I know this is a culturally specific Idea and is possibly only interesting to followers of the sport, but I'll try and define things so that someone vaguely familiar can follow along.
(If you already know most of that stuff, I have put a line of asterixs in for you to skip down to).
football, 6 of 11 players on offense are allowed to touch the ball (odd exceptions exist where more can, but are rarely used).
Various alignments of players are used by coaches to try and match up stronger players against weaker players and one of them that is in vogue right now is called the Spread Offense.
The Spread Offense basically spreads 4 or 5 of the eligible (allowed to touch the ball) players acrossed the width of the field in order to get 1 on 1 coverage match ups and allow the offensive players to make plays in open space. If the defense aligns incorrectly, it is usually exploited.
The fact that the skill players are in open space has lately made this a difficult offense to defend.
On the Defense, the Dime package indicates 6 players responsible for covering the offensive skill players (leaving only 5 players assigned to get to the ball where it currently is). It is usually used when the offense is expected to have most of it's skill players attempting to receive a long pass.
There are also terms like Cover 2, Cover 1, and Cover 0 which indicate a defense where defenders are not assigned a player to cover, but instead cover areas of the field and help the players with assignments in coverage to prevent long down field pass completions. Cover 2 indicates 2 defenders, 1 = 1, and 0 indicates there is no help. Cover 0 is risky because with enough time, even the best defenders can be beaten.
A Blitz is also risky, but can be rewarding. It involves a player whom the offense thinks has a coverage responsibility not being responsible for coverage, but instead running with abandoned trying to tackle the person with the ball.
I will try and show some of this graphically:
(x)___________0 0  0 0______________(x)
The graphic I made indicates a common alignment for a spread offense. The (x) players are eligible to receive the ball, either by it being pitched forward, backward, or handed to them. The (X) indicates the quarterback who usually does the distribution and the (x) to his right is a running back who often is handed the ball and runs through or around the big guys on defense. The  player is the person who starts the play by pushing the ball backwards to the quarterback and the "o" players job is to try and prevent defenders from getting to the person with the ball - they are the Big Guys.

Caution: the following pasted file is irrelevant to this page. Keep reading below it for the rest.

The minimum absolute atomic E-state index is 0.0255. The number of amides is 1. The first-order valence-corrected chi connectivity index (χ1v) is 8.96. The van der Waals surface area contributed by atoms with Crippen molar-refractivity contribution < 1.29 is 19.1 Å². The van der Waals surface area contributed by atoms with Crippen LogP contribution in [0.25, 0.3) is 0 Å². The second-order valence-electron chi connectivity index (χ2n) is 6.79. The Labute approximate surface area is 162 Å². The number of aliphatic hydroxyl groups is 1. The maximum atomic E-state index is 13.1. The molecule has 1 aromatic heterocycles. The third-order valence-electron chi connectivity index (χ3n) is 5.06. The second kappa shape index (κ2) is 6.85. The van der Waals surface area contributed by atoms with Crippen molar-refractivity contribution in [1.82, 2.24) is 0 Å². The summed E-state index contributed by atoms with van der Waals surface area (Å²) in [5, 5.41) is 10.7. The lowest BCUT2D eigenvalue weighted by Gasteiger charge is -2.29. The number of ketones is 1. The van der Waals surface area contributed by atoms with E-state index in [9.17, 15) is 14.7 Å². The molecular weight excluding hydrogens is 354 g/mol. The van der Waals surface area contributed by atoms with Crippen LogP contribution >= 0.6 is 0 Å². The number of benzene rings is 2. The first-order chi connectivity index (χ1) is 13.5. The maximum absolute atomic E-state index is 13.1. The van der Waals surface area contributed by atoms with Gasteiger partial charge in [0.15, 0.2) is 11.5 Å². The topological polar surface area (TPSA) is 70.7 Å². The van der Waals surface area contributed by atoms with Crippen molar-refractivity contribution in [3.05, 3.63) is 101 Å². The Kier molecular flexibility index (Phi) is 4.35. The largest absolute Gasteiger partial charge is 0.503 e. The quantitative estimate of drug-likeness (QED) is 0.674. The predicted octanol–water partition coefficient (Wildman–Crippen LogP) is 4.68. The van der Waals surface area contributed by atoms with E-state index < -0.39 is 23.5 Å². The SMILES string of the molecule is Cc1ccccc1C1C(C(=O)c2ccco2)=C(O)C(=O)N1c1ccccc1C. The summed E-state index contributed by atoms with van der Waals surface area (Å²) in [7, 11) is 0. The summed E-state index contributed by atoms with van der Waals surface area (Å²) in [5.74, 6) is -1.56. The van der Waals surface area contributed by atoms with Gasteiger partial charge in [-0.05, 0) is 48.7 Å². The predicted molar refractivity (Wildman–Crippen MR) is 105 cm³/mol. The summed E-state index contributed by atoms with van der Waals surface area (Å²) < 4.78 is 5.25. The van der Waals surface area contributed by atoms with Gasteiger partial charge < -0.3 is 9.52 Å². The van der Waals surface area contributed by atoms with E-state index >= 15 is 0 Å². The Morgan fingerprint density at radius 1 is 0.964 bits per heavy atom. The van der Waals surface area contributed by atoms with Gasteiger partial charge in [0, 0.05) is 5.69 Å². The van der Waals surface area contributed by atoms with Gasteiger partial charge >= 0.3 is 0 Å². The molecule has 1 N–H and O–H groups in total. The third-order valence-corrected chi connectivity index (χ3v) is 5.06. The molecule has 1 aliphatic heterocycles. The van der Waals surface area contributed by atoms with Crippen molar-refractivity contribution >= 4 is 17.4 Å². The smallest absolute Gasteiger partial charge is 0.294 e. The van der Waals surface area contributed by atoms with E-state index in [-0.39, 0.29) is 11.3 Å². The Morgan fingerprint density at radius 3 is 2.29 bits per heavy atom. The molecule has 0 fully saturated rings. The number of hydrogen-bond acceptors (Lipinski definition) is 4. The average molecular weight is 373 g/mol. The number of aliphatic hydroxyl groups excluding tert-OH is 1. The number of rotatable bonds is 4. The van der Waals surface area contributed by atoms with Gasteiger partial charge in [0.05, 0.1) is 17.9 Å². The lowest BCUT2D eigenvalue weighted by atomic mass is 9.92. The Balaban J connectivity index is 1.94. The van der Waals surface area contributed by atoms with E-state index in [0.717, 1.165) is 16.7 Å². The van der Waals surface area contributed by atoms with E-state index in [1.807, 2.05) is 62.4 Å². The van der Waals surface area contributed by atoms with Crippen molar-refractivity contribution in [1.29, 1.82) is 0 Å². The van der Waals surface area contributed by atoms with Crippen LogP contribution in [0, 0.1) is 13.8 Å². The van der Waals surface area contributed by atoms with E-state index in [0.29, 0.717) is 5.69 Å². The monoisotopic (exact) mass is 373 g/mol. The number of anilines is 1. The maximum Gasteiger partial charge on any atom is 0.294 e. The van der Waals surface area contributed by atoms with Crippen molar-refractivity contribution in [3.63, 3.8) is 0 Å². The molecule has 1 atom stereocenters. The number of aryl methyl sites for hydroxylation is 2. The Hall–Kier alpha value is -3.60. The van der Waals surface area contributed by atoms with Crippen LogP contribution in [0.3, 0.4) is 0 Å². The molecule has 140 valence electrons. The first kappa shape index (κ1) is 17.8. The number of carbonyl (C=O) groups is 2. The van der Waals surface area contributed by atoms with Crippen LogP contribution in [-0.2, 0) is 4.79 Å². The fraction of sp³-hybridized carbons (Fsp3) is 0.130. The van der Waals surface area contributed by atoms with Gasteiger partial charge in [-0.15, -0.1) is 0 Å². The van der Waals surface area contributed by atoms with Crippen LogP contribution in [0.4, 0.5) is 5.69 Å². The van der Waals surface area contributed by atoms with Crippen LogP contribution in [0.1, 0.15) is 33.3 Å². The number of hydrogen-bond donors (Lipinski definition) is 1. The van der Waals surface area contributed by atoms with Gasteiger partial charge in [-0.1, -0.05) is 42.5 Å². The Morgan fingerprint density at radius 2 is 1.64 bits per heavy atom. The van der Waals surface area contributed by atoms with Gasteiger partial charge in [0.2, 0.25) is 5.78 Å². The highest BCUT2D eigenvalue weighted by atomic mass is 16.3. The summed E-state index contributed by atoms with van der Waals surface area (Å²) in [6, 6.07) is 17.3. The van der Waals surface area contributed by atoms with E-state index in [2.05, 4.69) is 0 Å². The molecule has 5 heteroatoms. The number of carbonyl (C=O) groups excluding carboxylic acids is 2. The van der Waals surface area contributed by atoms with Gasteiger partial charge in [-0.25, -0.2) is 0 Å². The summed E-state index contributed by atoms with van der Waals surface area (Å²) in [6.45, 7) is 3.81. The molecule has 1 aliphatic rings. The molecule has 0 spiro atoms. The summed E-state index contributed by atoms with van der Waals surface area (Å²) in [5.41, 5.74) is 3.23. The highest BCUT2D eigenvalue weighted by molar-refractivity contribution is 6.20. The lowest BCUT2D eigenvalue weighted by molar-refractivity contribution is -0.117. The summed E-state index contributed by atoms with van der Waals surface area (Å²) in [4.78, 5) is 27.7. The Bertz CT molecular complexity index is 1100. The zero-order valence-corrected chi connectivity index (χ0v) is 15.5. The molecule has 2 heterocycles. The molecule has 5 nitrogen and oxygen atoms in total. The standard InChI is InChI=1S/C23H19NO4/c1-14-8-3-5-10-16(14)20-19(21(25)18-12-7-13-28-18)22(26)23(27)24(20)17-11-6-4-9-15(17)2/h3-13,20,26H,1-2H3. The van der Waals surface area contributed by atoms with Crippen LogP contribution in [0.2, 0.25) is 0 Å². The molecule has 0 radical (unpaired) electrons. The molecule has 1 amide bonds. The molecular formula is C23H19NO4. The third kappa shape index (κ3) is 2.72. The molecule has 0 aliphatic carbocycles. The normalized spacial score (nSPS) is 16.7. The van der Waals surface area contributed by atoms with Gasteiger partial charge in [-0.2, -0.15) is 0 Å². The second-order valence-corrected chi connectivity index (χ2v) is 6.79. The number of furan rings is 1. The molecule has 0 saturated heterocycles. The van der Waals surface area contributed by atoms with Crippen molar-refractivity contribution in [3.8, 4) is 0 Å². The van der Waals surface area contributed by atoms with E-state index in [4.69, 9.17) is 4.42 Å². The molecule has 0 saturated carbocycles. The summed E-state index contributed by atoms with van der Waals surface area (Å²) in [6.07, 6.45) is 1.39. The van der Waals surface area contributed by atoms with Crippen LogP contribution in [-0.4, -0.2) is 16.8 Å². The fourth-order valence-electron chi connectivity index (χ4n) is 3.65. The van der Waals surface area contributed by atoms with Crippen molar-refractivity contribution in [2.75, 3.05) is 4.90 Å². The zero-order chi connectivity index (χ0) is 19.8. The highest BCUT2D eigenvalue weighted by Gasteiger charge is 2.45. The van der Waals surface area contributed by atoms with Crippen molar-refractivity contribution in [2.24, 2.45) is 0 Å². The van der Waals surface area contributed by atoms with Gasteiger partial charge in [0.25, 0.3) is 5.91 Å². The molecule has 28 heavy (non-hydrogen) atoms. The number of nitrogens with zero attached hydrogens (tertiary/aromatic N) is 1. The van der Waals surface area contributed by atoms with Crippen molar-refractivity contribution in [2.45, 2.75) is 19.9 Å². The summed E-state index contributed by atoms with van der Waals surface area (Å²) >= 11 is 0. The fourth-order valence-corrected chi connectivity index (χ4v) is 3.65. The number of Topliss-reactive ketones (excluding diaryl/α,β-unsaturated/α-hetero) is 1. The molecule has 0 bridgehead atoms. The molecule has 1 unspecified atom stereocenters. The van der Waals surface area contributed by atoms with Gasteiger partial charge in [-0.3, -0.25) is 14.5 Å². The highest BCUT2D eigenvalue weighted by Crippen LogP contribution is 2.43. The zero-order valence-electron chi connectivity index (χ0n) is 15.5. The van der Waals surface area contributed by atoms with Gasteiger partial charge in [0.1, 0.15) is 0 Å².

A defense typically would look like:
(I know, I drew a more standard type Offense, but the typical defensive alignment are probably better shown that way).
The (L) players are Big Guys who try to get to where the ball is as fast as they can. They have specific names, but I just used (L) for Lineman to simplify.
The (LB) players (Linebackers) are pretty Big, but more manuverable and follow where the players with the ball are going trying to prevent them from gaining yards.
The (C) players (Corners) are usually assigned to cover the offensive skill players, but in some cases they cover an area instead.
The (S) players (Safeties) are usually assigned to cover an area and are the last resort for the defense if the offensive player with the ball gets through or around the Line & Linebackers.
My Idea to stop the Spread offense is a Dime Cover 0 with one or two blitzers - usually 2.
The C,S,& C3/C4 (Corner and Safty) are in man to man coverage on both sides of the formation. The extra Corners are not there to cover and will Blitz except in a certain situation.
If the offense's Tackles (the Linemen furthest away from the Center) jump out ignoring the Defensive Ends (DE), the DE is to Blitz and the extra Corners are to pick up the End's lane assignment.
If the Tackles block they end, I figure the quarterback has a maximum of 1.5 seconds to get the snapped ball, decide where to throw the ball, and execute the decision. This is not very much time to do this and also not enough time for receivers to get open.
I figure that in most cases, the Running back will be forced to block one of the blitzing corners and that's ok with me as it takes him out of the play as a receiver and I still have one unblocked blitzer. In the event he does not block, but instead runs out of the backfield to get open, I have the single Linebacker there to shadow him.
The Defensive linemen in this scheme are not to pass rush! They are to acheive contact with their offensive counterparts and maintain a presence in that position to make quick runs in the middle of the field a losing proposition - due to the Linebacker in the middle, narrow running lanes and the blitzing corners coming from behind.
The only solution to the defense, as I see it, is a quarterback draw right up the middle behind the center directly after the snap. In the event that this play starts becoming successfull, I figure Interior Defensive Line shifts will present difficulties for even this and if not, One of those blitzing cornerbacks can be on a delayed blitz - first reading for the QB Draw.
I'm curious if anyone can find any huge flaws in this defense.